Time management classes, books, websites and tools are multiplying like rabbits in a meadow: There’s Getting Things Done, The 4-Hour Workweek, the Pomodoro Technique, the Autofocus System and more. People devote more and more time to training and adoption of new techniques, and in the end, they still don’t get their work done. The fact is, time management training is ineffective. If it weren’t, everyone engaging in it would be a paragon of efficiency by now. So what’s the problem?
Here’s what happens: After learning the fundamental principles of time management, participants go back to their natural habitat with new tools, high hopes and grand intentions…and promptly get steamrolled by their e-mail. Within days, they’re back to reading and responding to e-mail as it arrives, being reactive instead of proactive, and fighting fires instead of making time to think, plan and solve problems. The ship of time management ideas runs aground on the rocks of their reality. Ask any graduate of a time management course what keeps them from implementing the concepts they learned, and they’ll likely say it’s their e-mail.
Stop Focusing on the Symptom
One might think that the solution is better e-mail software. But if software were the solution, between Xobni, Gmail’s Priority Inbox, the latest incarnation of Outlook and all the other e-mail tools on the market, no one would complain about the deluge of e-mail, and everyone would be able to manage their time well.
When it comes to e-mail, we focus on the symptom, not the disease. You can organize, sort, file, color-code and prioritize your e-mail to within an inch of your life, but if you’re buried under an avalanche of incoming messages, that’s not going to help. If there’s any hope for rescue from the tyranny of the inbox, the solution will have to address the root causes.
There are three organizational root causes for the current unsustainable e-mail situation:
1. A lack of differentiation between levels of urgency.
2. Rewarding face time over real production.
3. A lack of (or simply unrealistic) e-mail response time agreements.
Addressing these three root causes will reduce the toll e-mail takes on workers and enable them to spend more time focused on value-creating activities.
Where’s the Batphone?
In the old Batman TV series, Commissioner Gordon had a special red Batphone that he could use to summon the caped crusader in an emergency. Doctors carry pagers — the real-life equivalent of Batphones — when they’re on the job or on call. The purpose, of course, is to provide a special, high-priority communication channel for truly urgent issues.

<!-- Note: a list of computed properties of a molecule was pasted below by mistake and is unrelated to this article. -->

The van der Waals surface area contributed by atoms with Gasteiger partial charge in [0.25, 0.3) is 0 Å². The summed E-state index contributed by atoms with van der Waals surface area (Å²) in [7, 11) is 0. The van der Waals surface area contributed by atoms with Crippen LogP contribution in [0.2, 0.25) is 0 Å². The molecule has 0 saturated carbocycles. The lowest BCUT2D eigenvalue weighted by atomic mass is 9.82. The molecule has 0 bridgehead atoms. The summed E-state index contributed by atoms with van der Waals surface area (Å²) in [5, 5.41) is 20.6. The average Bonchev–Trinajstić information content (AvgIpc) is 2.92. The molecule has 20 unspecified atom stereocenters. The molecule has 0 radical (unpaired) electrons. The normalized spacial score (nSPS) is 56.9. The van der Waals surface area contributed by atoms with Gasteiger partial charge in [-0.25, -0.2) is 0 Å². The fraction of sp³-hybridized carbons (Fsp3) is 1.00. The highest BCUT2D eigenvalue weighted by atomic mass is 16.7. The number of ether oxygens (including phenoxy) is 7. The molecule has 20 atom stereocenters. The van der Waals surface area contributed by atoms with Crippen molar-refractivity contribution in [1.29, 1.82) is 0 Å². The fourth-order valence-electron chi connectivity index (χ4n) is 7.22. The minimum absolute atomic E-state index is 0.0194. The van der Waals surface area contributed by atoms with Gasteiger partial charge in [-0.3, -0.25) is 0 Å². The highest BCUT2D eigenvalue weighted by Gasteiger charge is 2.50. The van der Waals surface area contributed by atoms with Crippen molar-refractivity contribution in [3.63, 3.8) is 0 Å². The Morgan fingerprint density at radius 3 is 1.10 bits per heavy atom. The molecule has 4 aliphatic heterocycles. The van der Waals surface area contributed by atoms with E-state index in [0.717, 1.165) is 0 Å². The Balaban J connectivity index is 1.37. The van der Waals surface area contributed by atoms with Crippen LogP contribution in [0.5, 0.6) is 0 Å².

At most companies today, however, all communication is crammed through the same communication channel. Whether it’s a crisis with a key customer or leftover birthday cake in the breakroom, the messages all go through e-mail.
There should be an agreement about which channel to use, and for what purpose. For example, a policy could be made that urgent issues should only be communicated face-to-face, by phone or perhaps through text message or IM. If people know that urgent issues aren’t coming through e-mail, they don’t feel the need to check their inbox every time a new message arrives.
E-mail: the New Face Time
Many organizational cultures place a premium on face time over actual productivity. When an organization is spread over multiple locations, face time is most easily expressed by writing and sending e-mails at all hours and often to people who often have no need to receive the mail. The desire to show that one is working is what lies behind e-mails sent to large groups of people only tangentially involved with the issue at hand. It’s also behind the infuriating “reply-to-all” emails that plague workers like electronic locusts.
What’s needed is an environment that evaluates people based on their creation of value, not their creation of e-mail. Performance evaluations, despite their flaws, can be effective in helping people focus on what’s important. With clear measures of what’s supposed to be done, workers will be liberated from the mindless generation of pointless e-mails.
Just because people can send e-mail instantly doesn’t mean they ought to respond instantly. Unfortunately, many organizations haven’t set clear expectations for response time to e-mail, leaving workers feeling as though they should respond to each e-mail upon arrival. The constant switching between a task and e-mail leads to a decline in effectiveness.
The vast majority of the time, the sender of an e-mail needs a predictable response, not an instantaneous one. (That’s what the Batphone is for!) Organizations need to set e-mail response time agreements that are sustainable and support effective work habits.
It’s Not About Time Management. It’s About Culture Change
Time management training does, of course, have value. People often don’t know how to manage themselves effectively, or how to use their tools (e-mail, smart phones, office software, etc.) effectively. Training them in basic time management principles and advanced software functions can be helpful. However, that training will have only limited impact unless organizations change their own cultural norms and expectations. Without that change, time management training really is just a waste of time.
Daniel Markovitz is a consultant who teaches at Stanford University’s Continuing Studies Program and the Fisher School of Business at Ohio State University. He can be reached at firstname.lastname@example.org.